Twr Mawr Lighthouse

Twr Mawr Lighthouse is almost at the end of Llanddwyn Island and you can walk around the path at the base of it for spectacular views. It was build to help guide ships along the southern Menai Strait.

Above is one of many small deserted bays and rocky outcrops at the far end of Llanddwyn Island. By now our little group was milling around, wandering off and setting up cameras to capture the sunset. I spent this time exploring these little coves and having a wonderful time while hardly seeing another sole!

Looking back along the island and to the mainland and forest.

One of several deserted coves at the end of Llanddwyn Island with Snowdonia in the background

As the tide was so far out it was easy to make my way from cove to cove across pristine sand.

I came across the Pilots Cottages which which were built for the pilots who guided ships through the Menai Straits and who, until 1903 also manned the Llanddwyn lifeboat. 

The canon was fired back in the day to notify the pilots and lighthouse crews when it was time to report in for duty.

16th Century church ruins dedicated to Saint Dwynwen, the Welsh Patron Saint of Lovers
Sunset from Llanddwyn Island

Once the sun had set we knew we had limited daylight in which to get back across the island, across the dunes and through the forest before reaching the cars.

But the changing colours of the sky provided some cracking photo opportunities…

Having walked for the mile or so right along the peninsular and across the dunes it was rapidly getting dark as we reached the forest. We walked as fast as possible in fast fading daylight and were soon just about able to make out the track through the forest. The night sky was clear and stars twinkled above us and we could hear owls and other wildlife around us. Even though our pace was quick it still took another hour through the dark forest before we reached the cars!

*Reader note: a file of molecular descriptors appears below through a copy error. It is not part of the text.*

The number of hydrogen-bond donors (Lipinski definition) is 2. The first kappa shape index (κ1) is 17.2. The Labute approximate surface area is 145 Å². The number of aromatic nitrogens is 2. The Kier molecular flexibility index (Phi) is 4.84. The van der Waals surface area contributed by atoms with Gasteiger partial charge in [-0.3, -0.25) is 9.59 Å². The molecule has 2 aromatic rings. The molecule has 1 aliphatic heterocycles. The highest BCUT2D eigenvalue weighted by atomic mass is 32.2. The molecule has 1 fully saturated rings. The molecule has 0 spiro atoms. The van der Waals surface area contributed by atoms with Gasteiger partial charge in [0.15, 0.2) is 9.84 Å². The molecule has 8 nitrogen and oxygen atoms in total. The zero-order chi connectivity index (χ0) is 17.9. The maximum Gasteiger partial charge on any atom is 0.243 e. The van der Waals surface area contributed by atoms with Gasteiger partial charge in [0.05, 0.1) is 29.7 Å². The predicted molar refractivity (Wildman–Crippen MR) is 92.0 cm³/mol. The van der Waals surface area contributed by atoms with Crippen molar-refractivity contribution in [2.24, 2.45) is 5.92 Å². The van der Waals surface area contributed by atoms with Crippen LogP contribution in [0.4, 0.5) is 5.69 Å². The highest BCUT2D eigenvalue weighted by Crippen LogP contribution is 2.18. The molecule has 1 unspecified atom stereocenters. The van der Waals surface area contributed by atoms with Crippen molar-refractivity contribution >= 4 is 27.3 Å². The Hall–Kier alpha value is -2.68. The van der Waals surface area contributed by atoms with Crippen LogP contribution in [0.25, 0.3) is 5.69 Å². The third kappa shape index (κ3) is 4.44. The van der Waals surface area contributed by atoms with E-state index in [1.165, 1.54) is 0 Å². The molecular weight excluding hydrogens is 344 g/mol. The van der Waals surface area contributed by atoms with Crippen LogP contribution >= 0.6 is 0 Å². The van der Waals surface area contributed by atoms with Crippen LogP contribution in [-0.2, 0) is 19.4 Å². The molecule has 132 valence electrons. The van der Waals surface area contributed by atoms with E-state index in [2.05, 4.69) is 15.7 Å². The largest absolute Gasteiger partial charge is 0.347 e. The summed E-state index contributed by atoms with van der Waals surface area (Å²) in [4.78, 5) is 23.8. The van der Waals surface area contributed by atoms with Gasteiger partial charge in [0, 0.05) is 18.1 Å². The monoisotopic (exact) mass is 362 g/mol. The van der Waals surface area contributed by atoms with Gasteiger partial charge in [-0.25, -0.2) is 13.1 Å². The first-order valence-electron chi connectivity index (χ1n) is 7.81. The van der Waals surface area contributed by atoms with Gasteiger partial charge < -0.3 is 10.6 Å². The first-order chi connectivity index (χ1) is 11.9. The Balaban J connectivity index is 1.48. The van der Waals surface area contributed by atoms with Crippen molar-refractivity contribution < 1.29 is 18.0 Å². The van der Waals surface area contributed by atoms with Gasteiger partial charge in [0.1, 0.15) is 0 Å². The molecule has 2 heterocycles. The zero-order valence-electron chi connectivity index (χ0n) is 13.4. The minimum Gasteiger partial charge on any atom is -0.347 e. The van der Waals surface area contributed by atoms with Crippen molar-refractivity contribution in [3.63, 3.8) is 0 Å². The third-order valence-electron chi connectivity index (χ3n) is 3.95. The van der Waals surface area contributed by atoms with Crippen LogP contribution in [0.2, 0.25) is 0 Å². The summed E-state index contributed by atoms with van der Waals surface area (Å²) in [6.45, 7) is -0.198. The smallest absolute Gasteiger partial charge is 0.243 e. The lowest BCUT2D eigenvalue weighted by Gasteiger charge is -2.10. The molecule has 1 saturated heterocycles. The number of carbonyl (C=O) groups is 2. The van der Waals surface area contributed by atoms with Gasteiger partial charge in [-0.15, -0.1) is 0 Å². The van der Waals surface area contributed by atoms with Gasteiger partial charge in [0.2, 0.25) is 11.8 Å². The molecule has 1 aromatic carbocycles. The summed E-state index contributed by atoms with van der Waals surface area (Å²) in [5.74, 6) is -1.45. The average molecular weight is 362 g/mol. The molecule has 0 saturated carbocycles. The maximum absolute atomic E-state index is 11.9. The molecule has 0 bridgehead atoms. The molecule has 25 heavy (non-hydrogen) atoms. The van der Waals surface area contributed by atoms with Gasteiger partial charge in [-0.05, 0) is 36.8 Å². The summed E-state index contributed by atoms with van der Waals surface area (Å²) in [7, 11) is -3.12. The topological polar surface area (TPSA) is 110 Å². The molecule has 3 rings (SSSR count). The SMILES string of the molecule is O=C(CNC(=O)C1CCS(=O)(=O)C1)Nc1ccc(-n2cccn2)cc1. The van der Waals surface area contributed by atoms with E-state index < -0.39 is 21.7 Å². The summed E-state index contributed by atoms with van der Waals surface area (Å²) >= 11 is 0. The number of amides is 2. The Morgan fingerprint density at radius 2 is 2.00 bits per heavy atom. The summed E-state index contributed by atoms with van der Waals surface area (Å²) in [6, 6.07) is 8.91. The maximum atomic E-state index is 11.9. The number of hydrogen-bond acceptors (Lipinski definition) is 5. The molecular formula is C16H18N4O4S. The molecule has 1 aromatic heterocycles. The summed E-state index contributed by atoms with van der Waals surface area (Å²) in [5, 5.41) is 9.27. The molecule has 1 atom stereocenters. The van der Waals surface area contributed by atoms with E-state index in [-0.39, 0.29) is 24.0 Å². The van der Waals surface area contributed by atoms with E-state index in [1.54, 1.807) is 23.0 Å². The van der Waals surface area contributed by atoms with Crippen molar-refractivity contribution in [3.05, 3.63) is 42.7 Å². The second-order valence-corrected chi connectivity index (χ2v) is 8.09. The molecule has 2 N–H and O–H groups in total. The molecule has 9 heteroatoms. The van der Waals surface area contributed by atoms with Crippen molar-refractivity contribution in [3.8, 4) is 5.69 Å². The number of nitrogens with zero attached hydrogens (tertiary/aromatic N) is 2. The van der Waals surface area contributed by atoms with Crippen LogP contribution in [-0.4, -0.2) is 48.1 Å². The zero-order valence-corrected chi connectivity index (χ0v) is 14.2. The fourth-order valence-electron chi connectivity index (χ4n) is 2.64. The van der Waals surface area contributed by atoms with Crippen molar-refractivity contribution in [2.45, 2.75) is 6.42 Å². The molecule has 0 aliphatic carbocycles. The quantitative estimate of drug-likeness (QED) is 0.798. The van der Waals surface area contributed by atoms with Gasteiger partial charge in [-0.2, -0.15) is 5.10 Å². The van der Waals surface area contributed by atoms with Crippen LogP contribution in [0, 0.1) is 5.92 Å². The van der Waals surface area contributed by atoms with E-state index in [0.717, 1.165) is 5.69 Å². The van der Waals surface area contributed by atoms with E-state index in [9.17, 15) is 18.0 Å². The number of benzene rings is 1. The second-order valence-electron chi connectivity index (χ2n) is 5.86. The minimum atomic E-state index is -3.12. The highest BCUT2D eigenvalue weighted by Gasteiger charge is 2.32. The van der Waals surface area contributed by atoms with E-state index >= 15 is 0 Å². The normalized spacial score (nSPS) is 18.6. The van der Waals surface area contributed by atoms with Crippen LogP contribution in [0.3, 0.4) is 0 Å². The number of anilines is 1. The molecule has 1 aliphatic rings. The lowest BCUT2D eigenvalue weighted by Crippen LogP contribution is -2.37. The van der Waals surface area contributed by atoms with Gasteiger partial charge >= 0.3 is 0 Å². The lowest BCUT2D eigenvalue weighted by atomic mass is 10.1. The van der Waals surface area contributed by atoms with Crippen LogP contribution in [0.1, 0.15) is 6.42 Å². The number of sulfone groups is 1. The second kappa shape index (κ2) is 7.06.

Llanddwyn Island Part 2

Later in the week we discovered that there are in fact 4 different car parks which enable you to access the squirrel forest and Llanddwyn Island and one is right at the beach! As we were fairly close having been to the nearby Anglesey Sea Zoo and as the rain had stopped we decided on a late afternoon visit to the beach. This time, rather than the wild Malltreath beach we drove straight to Newborough Forest and Llanddwyn Beach car park. We entered the reserve through the barriers, drove past various picnic tables and parked in the large car park. From here, there are a number of marked routes through Newborough Warren offering red squirrel spotting opportunities!

Llanddwyn Beach

We bypassed the paths towards the forest and took the short exit through the dunes and straight onto the beach. From here we could see Llanddwyn Island with the lighthouse at the end to our right. Dogs are allowed on any part of Traeth Llanddwyn (Llanddwyn Beach) between 1st October to 30th April although there are restrictions in the summer. Ralphy, Kash and Jess had a brilliant time running around the massive expanse of sand. There was a small number of people on this beach, mainly also dog owners but it was still fairly deserted.

The cloudy conditions added some drama on this occasion and we walked across to Llanddwyn Island for the second time.

Llanddwyn Island

Again, we walked to the end of Llanddwyn Island to the lighthouse hoping for a break in the clouds and a stunning red sunset to shimmy through… unfortunately this didn’t happen and there was no sunset tonight. By 6:20 pm as it was starting to get dark we walked back across Llanddwyn Island, across Llanddwyn Beach and to the car park, this time arriving at the cars in the last few minutes of daylight!

Summary

These magnificent beaches and the historic and atmospheric Llanddwyn Island were my absolute favourite part of Anglesey. Based on our experiences these are our tips for visiting:

  1. If you have a day to spare and are up for a long walk with a spectacular, wild and deserted beach at the end, park in Malltreath Car Park. This is located along the A4080, is free and contains some picnic benches.
  2. If your main objective is to do some red squirrel spotting along marked trails for about 40 minutes, with a slightly more crowded beach afterwards, park at Newborough Warren & Ynes Llanddwyn Beach Car Park where you pay on exit (by card). Clean and free toilets are also available at this car park and it is located about 2 miles south of Newborough village.